After binge watching all of the seasons of Stranger Things (more on that in another post,) my 11 year old son and I found ourselves looking for another series to enjoy together. Enter The Umbrella Academy: A Netflix Original series inspired by a line of comic books. It definitely has a superhero/sci-fi bent as characters possess unbeleivable powers and dystopian and time-travel themes are prominent. The Umbrella Academy details the exploits of a team of superhero kids as they grow up in the home of a strange, manipulative, adoptive father. Let me get to the punchline: This is not a series for tweens to watch alone and it’s probably not a series for tweens at all if you are a squeamish parent who is unwilling to discuss some difficult topics. See details below.
The premise of the show is very interesting. In the late 1980s, a number of women around the world gave birth at the same time. None of these women was discernibly or knowingly pregnant. Seven of these children are unexplainedly adopted by an eccentric from New York City named Sir Reginald Hargreeves. He creates what is called ‘The Umbrella Academy’ to train them to be superheroes and calls them by numbers rather than their names. He also gives them a robot for a mother (Grace) who ultimately names them: Luther, Diego, Allison, Klaus, Ben and Vanya. For some reason, the fifth child never gets a name…he just goes by Number Five. Also mysteriously, Sir Reginald trains and puts six of the children to work fighting crime but keeps the last child, Vanya (Ellen Page) seperate and tells her that she has no ‘special powers.’
As they become adults, each of the children has a ‘real-world’ job (except for Ben who is a ghost and Number Five whose profession we never learn): Luther is an astronaut, Diego is a former policeman, Allison is a famous actress, Klaus is a drug addict (I guess that’s not really a job) and Vanya is a professional violinist. The siblings no longer live together but learn that Sir Reginald has died and come together for his funeral. Number Five returns from the future, revealing that an apocalpyse is on its way. The siblings begin working together to figure out the secrets of their childhood and put together clues about the impending apocalypse in order to try to stop it. As I said, it’s a pretty interesting (and crazy) premise.
While each of the siblings is fundamentally flawed in some way, most of them are extremely interesting and bring an element of their personality or skill to the story that is necessary to move it along. There are tons of side stories: a romantic relationship between two of the ‘siblings,’ exploration of Number Five’s time in the future, Klaus attempting to deal with his drug addiction, etc. Did I mention that the siblings also have a monkey who plays a role as their butler and confidante?
As for the appropriateness of this series for tweens…it’s a touchy subject. There is a great deal of violence, references to drugs (though those are perhaps mitigated by Klaus’s continual attempts to get clean and his sibling’s warnings about the ‘poison’ he is putting into his body) and a few sexual references. The language is definitely not clean but I suspect that most tweens have heard the words ‘boner’ and ‘hard on’ at school by the time they’ve reached that age. There are some disturbing scenes where a character is aroused by being strangled but that reference seemed to go right over my son’s head.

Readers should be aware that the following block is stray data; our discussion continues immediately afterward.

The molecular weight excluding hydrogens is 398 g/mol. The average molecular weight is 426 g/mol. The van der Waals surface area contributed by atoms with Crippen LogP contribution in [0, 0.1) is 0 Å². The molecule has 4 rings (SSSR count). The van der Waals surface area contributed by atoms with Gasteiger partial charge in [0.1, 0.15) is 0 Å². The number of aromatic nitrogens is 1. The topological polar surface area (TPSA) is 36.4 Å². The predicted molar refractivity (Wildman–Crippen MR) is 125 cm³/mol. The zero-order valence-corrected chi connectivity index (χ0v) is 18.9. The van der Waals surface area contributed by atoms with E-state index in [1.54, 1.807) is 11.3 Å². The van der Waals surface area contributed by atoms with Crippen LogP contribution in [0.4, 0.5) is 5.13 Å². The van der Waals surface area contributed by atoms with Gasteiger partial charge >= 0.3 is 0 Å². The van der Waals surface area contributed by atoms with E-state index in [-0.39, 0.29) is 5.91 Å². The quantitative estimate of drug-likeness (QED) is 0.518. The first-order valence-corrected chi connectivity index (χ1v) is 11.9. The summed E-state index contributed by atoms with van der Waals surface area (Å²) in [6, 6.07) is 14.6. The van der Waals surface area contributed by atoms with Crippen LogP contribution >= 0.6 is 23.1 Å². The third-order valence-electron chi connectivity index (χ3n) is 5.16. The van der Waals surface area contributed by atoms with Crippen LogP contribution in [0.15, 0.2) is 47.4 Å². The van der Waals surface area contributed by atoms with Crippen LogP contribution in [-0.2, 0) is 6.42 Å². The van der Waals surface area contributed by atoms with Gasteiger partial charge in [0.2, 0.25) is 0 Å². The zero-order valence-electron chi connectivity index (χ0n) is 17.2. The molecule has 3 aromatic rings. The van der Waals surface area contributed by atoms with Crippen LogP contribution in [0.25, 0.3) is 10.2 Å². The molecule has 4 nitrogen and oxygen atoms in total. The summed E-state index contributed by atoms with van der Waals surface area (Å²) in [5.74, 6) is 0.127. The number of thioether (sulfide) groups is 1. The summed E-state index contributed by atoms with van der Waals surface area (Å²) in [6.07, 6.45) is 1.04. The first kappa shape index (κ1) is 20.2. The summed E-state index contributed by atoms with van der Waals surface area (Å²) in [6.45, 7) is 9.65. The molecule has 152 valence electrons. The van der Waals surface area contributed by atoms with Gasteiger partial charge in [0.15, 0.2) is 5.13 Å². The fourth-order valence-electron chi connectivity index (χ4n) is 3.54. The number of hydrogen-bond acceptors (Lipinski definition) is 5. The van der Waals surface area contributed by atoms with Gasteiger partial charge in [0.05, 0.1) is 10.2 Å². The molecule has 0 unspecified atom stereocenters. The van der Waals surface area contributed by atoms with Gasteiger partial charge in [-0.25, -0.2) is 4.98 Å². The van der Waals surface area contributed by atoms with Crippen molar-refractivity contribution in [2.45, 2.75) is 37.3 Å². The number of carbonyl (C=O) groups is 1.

Interestingly, what didn’t go over his head were a number of the drug references. I found myself confused during a particular scene when some agents began dancing in the middle of a diner. When I expressed that confusion to my son, he immediately pointed out that something they had eaten had drugs in it. I inquired about how he knew that and he advised me that he had noticed a drug symbol on the package that the food was in. I was shocked (both that he recognized that symbol and that I had missed it) but quickly learned that it was something he had been exposed to in Operation Street Smart training at his school. Considering that he’s a rising 6th grader this summer, I’m now convinced that the drug references aren’t ‘too much’ for a kid his age.
Since we finished the series, my son has asked several times whether or not there will be a 2nd season. I just learned that The Umbrella Academy has been renewed though there is apparently no word just yet about the release date. There’s plenty of time to go back and watch the first season with your tween, if you are so inclined, and prepare for Season 2 in the near future.
While much of The Umbrella Academy is ‘out there’ and plays out like some kind of crazy acid trip…there is definitely a driving plot and some characters to love. As mentioned above, I’d venture to say that, if you are willing to watch with them and provide a guiding voice through some of the questionable parts of the story, it’s a good bet that your tweens will enjoy the show! If they enjoyed Stranger Things and you were comfortable with that level of content maturity…The Umbrella Academy may be just the ticket for your next binge-watching series together!
To check out The Umbrella Academy yourself, go to https://www.netflix.com/title/80186863.